At the time the consultant organisation and the doctor organisations were advising doctors not to apply, there was no contract to see, no pay levels agreed and yet they still received more applications than they had expected including a number of consultants from abroad.

    I would not worry.

  12. Steph says:

    Knipex – I see in today’s papers that the IMO have voted to accept the new HSE consultants’ contracts. There are a few remaining concerns to be ironed out but otherwise it does look as if come September 1st, Harney will have scored a winner. At long last!

  13. Ciaran Bolger says:

    I have been reading the above opinions with interest, particularly as they refer to my comments on the Surgeons programme.
    I am particularly frustrated by opinions shuch as those expressed by Knipex, as they reflect the general “percieved wisdom” and the much quoted HSE propoganda that Consultants interests lie solely in the arena of monetary compensation. While monetary considerations are not unimportant, they do not represent the major concern for most consultants. My major concerns are as follows:

    1. Currently my only concern is my patients welfare. Full stop, that is my primary responsibility. Under the new contract my primary responsibility is to the corporate entity of the HSE. Thus I have now an obligation to work under HSE policys, whatever they may be, including cost cutting of treatment etc.

    2. My role as an independant advocate for patients is removed. I would be unable to make the comments I made on the TV, without first clearing them with my ‘line manager’. Two guesses for the responce I would get to such a request.

    3. The idea that Consultants are only available for limited parts of the day or weekends is complete nonsence, and can be easily demonstrated as such. In my own practice there are 6 neurosurgeons. We cover the entire country (outside of Cork) 24 hours a day 365 days a year. Can any of you come up with a work schedule that allows this on the basis of the much publisised 33 hour working week?. The fact is that the vast majority of consultants work far in excess of their contracted 33 hour week, including out of hours and weekends. At the moment most of us do so out of a misguided sence of vocation. Not anymore. I supect that with the advent of the new contract, as the department of health discovered in the UK, the goodwill factor will dissapear. There will be a need to more than triple the consultant numbers just to cover the existing work schedules, never mind talk of service expansion.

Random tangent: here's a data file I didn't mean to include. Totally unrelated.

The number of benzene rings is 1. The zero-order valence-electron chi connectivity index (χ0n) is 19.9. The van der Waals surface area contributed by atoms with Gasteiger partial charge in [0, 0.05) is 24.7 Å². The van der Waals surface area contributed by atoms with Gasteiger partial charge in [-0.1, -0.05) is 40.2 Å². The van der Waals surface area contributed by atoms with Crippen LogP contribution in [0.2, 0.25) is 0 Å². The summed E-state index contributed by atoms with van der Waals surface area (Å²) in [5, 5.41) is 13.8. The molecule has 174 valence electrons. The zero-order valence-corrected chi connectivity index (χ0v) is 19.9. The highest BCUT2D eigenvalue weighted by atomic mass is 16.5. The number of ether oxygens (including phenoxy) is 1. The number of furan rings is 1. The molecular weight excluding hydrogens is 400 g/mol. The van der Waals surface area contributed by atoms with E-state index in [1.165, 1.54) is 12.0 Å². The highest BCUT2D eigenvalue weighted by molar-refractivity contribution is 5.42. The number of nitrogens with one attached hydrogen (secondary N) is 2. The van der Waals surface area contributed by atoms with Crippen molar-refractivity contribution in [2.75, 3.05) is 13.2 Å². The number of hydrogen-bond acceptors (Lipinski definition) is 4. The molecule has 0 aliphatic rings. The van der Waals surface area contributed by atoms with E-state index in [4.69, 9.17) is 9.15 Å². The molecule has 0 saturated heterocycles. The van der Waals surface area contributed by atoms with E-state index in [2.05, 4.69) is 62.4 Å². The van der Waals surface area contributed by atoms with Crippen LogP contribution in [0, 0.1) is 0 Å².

4. If their was a genuine understanding that consultant private work was interfering with the public hospital system, then the HSE would have banned the type 1 consultant contract and insisted that we all moved to type 2. In other words they would have insisted that all private practice was performed off site. In fact they have done the opposite. They have now (with the new contract) ensured that consultants are OBLIGED to do ALL their private practice within the public system. They have not insisted on consultants reducing the NUMBER of private patients they treat within the public system, in fact they are keen for such numbers to expand, they are just reducing the PAYMENT for treating those patients, with the balance (above 20%) going into the hospital coffers.